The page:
Originally titled The Boat that Rocked in the UK when it was released in April, Pirate Radio will finally hit US cinemas on November 13th. Inspired by true stories of illegal radio stations based in the North Sea, Pirate Radio brings the energy and music of the “Swinging 60s” to the big screens.
The story is incredibly British (and quite educational for the non-Brit), as apparently the BBC only allowed rock/pop music on the radio for 60 minutes a day, leading DJs to create their own pirate stations on actual ships–as they were not technically on UK soil and therefore outside the law.
Plot-wise, there isn’t too much of a plot. It’s primarily a bunch of vignettes (rather like Love Actually) centered around the station/ship: Radio Rock. There’s Bill Nighy (playing Bill Nighy) aka Quentin the owner, his godson Carl (Tom Sturridge), The Count (Philip Seymour Hoffman), Dave (Nick Frost), Gavin (Rhys Ifans), the other DJs and Felicity (Katherine Parkinson) as the only female allowed on the ship at all times because she is of “the lesbian persuasion.” The comedy follows the characters as they recreate the 60s mantra “Sex, Drugs and Rock and Roll” on the ship, where women can only visit once a month, and attempt to out smart Sir Alistair Dormandy (Kenneth Branagh), Mr. Twat (Jack Davenport), and the rest of Parliament.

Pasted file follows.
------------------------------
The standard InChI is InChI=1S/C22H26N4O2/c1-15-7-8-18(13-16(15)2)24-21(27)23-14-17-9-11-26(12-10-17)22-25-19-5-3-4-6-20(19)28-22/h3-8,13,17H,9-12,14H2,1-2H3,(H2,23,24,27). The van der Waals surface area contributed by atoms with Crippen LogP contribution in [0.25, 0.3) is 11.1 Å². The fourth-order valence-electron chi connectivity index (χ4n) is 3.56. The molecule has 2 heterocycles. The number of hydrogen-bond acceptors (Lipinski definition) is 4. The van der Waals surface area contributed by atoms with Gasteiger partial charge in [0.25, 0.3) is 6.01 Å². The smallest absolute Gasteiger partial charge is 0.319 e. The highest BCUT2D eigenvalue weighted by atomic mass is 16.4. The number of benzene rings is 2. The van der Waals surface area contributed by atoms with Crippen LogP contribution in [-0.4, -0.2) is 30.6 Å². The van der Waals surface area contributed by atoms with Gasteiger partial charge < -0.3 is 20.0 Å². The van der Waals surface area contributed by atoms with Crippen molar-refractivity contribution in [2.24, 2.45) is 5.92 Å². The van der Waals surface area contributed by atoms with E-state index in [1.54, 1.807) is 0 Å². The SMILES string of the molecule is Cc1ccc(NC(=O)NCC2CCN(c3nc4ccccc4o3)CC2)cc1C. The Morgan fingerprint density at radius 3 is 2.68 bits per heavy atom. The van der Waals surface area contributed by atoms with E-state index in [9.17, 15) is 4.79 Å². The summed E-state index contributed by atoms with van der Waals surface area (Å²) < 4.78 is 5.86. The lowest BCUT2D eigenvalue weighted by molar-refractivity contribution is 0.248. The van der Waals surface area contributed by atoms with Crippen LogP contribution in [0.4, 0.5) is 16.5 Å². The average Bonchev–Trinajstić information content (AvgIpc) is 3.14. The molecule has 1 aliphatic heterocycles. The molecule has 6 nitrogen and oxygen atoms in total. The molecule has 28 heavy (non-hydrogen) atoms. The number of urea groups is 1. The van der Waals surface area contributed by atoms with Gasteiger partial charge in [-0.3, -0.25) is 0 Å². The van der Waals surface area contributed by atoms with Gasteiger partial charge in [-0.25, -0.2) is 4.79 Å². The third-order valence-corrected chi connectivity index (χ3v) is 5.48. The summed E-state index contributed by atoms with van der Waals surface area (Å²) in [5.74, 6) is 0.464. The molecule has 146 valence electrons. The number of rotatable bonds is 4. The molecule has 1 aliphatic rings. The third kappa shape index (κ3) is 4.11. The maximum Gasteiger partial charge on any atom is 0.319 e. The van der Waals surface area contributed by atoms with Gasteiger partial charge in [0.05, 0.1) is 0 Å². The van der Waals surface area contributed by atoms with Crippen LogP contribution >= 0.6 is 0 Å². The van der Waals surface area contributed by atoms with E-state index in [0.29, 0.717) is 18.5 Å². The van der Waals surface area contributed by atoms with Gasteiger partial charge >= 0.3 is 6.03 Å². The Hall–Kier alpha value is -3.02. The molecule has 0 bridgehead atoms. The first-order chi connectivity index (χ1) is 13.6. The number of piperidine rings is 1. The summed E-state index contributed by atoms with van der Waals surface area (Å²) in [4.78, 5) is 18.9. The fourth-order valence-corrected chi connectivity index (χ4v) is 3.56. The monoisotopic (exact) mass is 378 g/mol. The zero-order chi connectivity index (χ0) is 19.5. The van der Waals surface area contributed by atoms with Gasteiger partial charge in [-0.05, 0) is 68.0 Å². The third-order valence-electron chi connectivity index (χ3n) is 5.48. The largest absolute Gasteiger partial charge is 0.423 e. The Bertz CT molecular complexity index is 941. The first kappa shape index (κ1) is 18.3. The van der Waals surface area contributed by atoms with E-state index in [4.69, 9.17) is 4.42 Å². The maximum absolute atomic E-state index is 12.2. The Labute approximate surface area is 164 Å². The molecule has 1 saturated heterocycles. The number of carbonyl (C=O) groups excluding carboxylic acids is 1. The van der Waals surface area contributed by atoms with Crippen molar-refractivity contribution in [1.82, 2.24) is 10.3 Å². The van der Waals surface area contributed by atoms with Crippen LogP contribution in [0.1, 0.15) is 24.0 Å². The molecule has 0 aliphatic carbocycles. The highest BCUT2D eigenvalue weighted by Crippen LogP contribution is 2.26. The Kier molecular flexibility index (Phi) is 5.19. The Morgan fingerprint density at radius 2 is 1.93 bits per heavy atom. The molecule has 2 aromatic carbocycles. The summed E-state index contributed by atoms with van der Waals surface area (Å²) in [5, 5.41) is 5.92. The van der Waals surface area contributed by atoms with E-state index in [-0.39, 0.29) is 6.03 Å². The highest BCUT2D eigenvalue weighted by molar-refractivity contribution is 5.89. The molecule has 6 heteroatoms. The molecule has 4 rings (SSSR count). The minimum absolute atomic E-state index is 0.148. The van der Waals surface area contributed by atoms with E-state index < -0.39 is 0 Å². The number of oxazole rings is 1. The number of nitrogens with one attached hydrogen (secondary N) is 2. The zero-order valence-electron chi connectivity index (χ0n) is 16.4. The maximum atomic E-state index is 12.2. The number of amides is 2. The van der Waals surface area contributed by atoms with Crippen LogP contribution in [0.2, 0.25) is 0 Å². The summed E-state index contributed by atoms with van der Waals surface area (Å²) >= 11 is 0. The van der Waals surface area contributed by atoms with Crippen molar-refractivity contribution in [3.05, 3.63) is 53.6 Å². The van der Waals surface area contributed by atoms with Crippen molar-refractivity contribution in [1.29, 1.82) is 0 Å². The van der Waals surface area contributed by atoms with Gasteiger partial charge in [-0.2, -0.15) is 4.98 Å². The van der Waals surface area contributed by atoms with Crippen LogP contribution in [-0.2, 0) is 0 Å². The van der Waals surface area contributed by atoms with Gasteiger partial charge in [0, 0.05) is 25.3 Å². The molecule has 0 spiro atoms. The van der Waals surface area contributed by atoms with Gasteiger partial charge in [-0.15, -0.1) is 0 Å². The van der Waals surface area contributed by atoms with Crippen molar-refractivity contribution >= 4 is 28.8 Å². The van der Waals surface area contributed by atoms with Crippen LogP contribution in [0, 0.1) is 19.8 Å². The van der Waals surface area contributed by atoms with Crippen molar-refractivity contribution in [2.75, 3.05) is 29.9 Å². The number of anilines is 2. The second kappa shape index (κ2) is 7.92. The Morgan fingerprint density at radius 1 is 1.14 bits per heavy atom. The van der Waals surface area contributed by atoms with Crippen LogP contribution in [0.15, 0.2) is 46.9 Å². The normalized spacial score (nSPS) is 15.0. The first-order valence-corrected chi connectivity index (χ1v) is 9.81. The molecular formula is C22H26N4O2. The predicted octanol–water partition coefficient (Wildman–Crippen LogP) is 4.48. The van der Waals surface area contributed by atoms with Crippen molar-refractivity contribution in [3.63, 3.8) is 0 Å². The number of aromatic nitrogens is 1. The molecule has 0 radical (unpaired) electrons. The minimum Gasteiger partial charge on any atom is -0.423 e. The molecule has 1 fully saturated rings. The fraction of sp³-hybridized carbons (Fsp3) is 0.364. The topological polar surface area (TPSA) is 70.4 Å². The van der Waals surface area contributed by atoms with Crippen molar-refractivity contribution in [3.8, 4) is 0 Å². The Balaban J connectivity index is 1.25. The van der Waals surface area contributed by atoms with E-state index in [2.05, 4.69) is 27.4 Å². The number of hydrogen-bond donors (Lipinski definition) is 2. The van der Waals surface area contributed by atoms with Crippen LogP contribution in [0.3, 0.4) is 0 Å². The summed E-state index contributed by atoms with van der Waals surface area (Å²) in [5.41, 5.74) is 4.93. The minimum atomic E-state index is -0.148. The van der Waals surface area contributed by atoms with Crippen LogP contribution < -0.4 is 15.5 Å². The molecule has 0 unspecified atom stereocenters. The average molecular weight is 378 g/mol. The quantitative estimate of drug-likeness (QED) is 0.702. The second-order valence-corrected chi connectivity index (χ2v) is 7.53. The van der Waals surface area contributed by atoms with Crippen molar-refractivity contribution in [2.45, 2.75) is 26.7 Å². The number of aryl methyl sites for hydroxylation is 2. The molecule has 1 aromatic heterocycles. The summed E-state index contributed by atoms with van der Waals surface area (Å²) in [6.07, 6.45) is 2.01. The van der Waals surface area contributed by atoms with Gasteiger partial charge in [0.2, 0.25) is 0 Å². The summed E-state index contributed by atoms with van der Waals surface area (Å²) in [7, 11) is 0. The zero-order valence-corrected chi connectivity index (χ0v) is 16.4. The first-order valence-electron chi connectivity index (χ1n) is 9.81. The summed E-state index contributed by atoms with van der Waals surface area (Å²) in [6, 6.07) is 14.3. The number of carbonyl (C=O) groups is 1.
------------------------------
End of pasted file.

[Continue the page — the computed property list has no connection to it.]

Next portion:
Aside from the historical angle, the brilliant cast, and the creative minds behind it, the number one reason to see this film is for the music. From start to finish you’ll be bopping along to classic rock and roll songs from the 60s. When American Graffiti was first screened, George Lucas and company knew they had a hit as soon as the opening credits began with the iconic “Rock Around the Clock.” The audience was singing and dancing along, and Pirate Radio captures that same energy and nostalgia. Though it is certainly less wholesome than young Ron Howard and Cindy Williams, it’s still a great ride from beginning to end.
Director: Richard Curtis
Starring: Bill Nighy, Phillip Seymour Hoffman, Kenneth Branagh
Must see if you liked: American Graffiti
In theaters November 13, 2009.